Challenging the Status Quo: Meet Martina Spinatsch

In celebration of Women’s History Month and the importance of female role models, Henkel North America’s Senior Vice President of R&D for Consumer Brands discusses her experience as a woman in STEM and what inspires her most about the next generation of leaders.

DEI People Mar 29, 2023
woman smiling at the camera

Martina Spinatsch, Senior Vice President, Research & Development, Consumer Brands North America

Women make up 50% of the world population and influence 85% of all consumer purchases in the U.S. Yet, women still only represent 28% of the workforce in science, technology, engineering and math (STEM), and men continue to outnumber women when it comes to pursuing STEM subjects in higher education.

When it comes to women in STEM, Martina Spinatsch is a pioneering role model at Henkel. As the Senior Vice President of R&D at Consumer Brands North America, she has worked at the company for nearly 30 years and consistently challenged the status quo for what it means to be a woman in engineering and R&D, while also forging a path for other women to follow.

Her interest in STEM started when she was a child who was fascinated by problem solving and looked up to her father who worked as an engineer. Despite her interest, he encouraged her to pursue a liberal arts degree. While studying at the University of Pennsylvania, she met a woman in the bioengineering program and quickly realized that a career in engineering was her future path.  

“Meeting this woman changed the trajectory of my education and career,” Martina says. “The design project she was working on seemed so fascinating and tangible – she was actually creating things and solving problems that had the potential for real impact. After talking to her, I quickly realized that’s what I wanted to do, and I immediately shifted my focus of study to graduate with a biomedical engineering degree.”

This encounter also reinforced to Martina the importance of representation. Not only did meeting a woman in engineering make the prospect of a future career in STEM feel more attainable, it also helped open her eyes to what she could do with this degree and how she could apply her passions for solving problems to help improve lives. However, this did not mean that Martina was immune to gender-based stereotypes and skepticism – in her courses and in her career.

“Three decades ago, there were more stereotypes and barriers that women, in general, had to overcome in the workplace and these were very pronounced in STEM fields,” says Martina. “I have seen so much progress since the beginning of my career when I was constantly questioned about whether or not I was serious about taking on engineering work and pushed toward ‘softer’ engineering roles just because I was a woman.”

Instead of feeling disheartened about the misconceptions she faced, Martina was motivated to prove that women can be anything they want to be and do anything they want to do. She has carried this passion throughout her career to make inroads for others.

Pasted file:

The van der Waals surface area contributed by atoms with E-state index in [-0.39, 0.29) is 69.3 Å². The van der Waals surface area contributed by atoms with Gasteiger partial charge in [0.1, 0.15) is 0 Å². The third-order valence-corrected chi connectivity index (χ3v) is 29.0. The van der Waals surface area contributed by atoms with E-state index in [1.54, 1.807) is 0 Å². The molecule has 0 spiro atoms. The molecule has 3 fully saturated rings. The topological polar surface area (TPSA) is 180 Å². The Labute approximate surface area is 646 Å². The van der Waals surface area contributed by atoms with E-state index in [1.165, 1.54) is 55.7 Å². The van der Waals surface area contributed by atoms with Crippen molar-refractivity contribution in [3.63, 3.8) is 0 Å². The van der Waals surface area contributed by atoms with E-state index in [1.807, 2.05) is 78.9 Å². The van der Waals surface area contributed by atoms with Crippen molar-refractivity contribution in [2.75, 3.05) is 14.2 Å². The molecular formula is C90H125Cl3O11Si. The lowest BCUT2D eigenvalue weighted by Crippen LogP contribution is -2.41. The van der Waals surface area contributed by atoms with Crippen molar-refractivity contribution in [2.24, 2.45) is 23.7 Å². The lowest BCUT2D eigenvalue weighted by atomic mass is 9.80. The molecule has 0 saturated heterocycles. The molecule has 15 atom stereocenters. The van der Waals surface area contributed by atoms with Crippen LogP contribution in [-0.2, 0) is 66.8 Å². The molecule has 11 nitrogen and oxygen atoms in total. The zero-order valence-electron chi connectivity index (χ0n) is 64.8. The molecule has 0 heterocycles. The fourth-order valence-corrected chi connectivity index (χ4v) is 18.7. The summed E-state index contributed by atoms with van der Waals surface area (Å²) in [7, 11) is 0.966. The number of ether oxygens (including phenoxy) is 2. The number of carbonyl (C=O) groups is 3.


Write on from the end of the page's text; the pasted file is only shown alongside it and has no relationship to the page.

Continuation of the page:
She was one of the founding members of the Employee Resource Group (ERG) for women leadership at Henkel. She wanted to empower female employees at all levels of their careers and provide them with opportunities for career development, networking and volunteering. Martina partnered with other leaders to secure corporate funding, create bylaws and recruit members. There were so many women interested in participating in mentoring circles and other ERG programs that multiple groups had to be set up to meet the demand.

“When I think about the concept of equity, it always comes back to respect. I believe that if we respect and value all individuals and embrace their talent, more equitable workplaces will become a natural extension,” Martina says. “I find that ERGs are a great way to foster equity and respect in that they are safe spaces where people can be their true selves, learn from each other and see a clear path to career advancement.”

Martina has personally benefitted from being a part of these groups and helping to advance Henkel’s diversity, equity and inclusion journey. “What inspires me most are my Henkel colleagues who are passionate about their jobs and passionate about making a workplace and society that is more equitable and inclusive. They make me excited to go to work every day and make me proud to work at Henkel.”

She pays that learning and experience forward by serving as a mentor for the next generation of leaders. From removing roadblocks and making connections with decision makers to providing supportive feedback and advice, Martina is helping to empower others to pursue their career dreams.

Whether you are pursuing a career in STEM or any field of your choice, Martina offers a few words of advice. “Don’t be afraid to challenge the status quo and try new things. Say yes to new opportunities because they can open doors you didn’t even know were closed. Get involved, gain new experiences. That’s how we grow as people, as professionals and as a society.”